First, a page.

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Closer Than You Think

The North Shore • Credit: Virgil Knapp
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Closer Than You Think

The North Shore of Lake Superior

If you want to get away from it all, REALLY get away from it all, there's only one place to go...

More and more, people around the world are choosing to live in cities. Yet, very few have the luxury of still living within a day’s ride of unspoiled natural beauty to match any in the world. For those in Southern Ontario, though, Lake Superior is closer than you think—and more stunning than you thought possible.

Ride Lake Superior is an epic, 2,100-km motorcycle ride that starts and ends in Sault Ste. Marie and crosses from Canada into the United States and back again. But the most invigorating stretch of all is the north shore ride through Algoma Country—more than 700 km from Sault Ste. Marie to Thunder Bay on two-lane blacktop that opens up in front of you like a rainbow after a summer storm.


Along the way, riders have the chance to visit such unabashed monuments as the Canadian Bushplane Heritage Centre, the Great Canada Goose in Wawa and Kakebeka Falls, the second-highest waterfall in Ontario.


You can also rest your weary head and your saddle sores at unforgettable stopovers such as the historic Lake Shore Salzburger Hof Resort and the quirky Jackfish Lake Motel Efficiency Cottages.

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While the optimal time of year to ride may be open to some debate, there are practical considerations to keep in mind. Some towns on the shore of Lake Superior, including Sault Ste. Marie, experience milder than expected temperatures in the winter. But there still is a winter and the weather in northwestern Ontario can be unpredictable in late autumn or after the snow has, theoretically, melted for the season.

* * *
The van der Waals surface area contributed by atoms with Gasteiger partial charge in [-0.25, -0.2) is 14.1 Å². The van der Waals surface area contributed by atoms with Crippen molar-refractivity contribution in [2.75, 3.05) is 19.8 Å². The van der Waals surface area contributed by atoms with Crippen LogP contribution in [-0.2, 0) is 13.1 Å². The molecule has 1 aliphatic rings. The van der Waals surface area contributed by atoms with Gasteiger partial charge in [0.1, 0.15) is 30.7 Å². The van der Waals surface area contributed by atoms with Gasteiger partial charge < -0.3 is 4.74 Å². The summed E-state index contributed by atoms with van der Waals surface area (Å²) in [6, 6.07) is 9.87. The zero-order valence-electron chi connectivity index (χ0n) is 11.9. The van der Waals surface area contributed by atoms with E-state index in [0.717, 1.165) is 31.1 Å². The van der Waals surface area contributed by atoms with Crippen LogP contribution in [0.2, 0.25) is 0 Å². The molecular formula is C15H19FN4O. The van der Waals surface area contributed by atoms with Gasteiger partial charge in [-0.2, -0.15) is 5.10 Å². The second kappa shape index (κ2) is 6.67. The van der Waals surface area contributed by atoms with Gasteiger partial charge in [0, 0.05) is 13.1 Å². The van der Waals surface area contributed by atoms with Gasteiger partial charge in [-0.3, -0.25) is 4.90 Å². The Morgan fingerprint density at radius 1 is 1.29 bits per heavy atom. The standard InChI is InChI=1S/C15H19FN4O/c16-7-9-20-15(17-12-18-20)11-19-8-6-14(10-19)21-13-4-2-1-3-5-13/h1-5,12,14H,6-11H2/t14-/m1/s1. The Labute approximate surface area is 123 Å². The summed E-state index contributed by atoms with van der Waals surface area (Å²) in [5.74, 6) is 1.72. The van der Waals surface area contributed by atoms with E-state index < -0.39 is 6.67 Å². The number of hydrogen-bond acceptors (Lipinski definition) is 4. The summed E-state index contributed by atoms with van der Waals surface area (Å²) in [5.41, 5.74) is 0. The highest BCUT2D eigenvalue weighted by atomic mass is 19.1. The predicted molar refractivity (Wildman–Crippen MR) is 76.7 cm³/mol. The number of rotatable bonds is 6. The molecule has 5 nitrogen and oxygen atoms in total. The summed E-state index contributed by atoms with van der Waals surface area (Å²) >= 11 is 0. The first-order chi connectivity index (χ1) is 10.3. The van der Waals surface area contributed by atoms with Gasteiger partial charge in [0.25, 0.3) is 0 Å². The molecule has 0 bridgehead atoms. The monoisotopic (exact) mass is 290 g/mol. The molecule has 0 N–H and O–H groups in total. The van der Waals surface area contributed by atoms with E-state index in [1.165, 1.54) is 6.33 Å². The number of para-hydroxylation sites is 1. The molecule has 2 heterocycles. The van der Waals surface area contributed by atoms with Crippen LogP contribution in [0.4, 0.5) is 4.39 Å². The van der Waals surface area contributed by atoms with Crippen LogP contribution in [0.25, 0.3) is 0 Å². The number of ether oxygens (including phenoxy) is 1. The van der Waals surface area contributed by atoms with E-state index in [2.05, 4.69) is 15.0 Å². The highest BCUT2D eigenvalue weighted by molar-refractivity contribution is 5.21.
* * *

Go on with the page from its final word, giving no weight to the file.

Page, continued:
Springtime can be problematic from a weather standpoint as well; you’ll need excellent wet weather gear to ward off the elements. Summer may be the most challenging time of all due to the heat. Also, if your accommodation plan involves camping off the beaten path, the prevalence of black flies and other winged annoyances from May to June should have you thinking again. Riding along the Trans Canada Highway, insects aren’t a serious concern, but you may want to stick with ballistic nylon just to be safe.

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If the summer happens to be an exceptionally warm one, most of the black flies and mosquitos will have flown off into the sunset by the time July rolls into town. The last full month of summer can still get toasty, though, so our recommendation is to ride in September when the heat has started to wane, the evenings get downright cool and the colour begins to appear in the foliage.  

This province has an abundance of natural beauty and the north shore of Lake Superior in early autumn ranks right near the top of the order. A cityscape can be beautiful, of course, but there’s nothing quite like unspoiled, natural beauty to reset your balance and bring added perspective to any given situation.

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These goals are far easier to realize when you’re at the controls of a motorcycle—the rush of fresh air all around keeps you in direct contact with nature and the demands of safe riding trigger the heightened awareness that brings various sights and sounds into sharp relief.

To the uninitiated, on the surface of it, this legendary ride might seem exhausting—700 km is no lark, after all, it requires proper planning and even better equipment. But the north shore of Lake Superior also possesses tremendous restorative power. The lesson here: The motorcycle trip of a lifetime is right around the proverbial corner.

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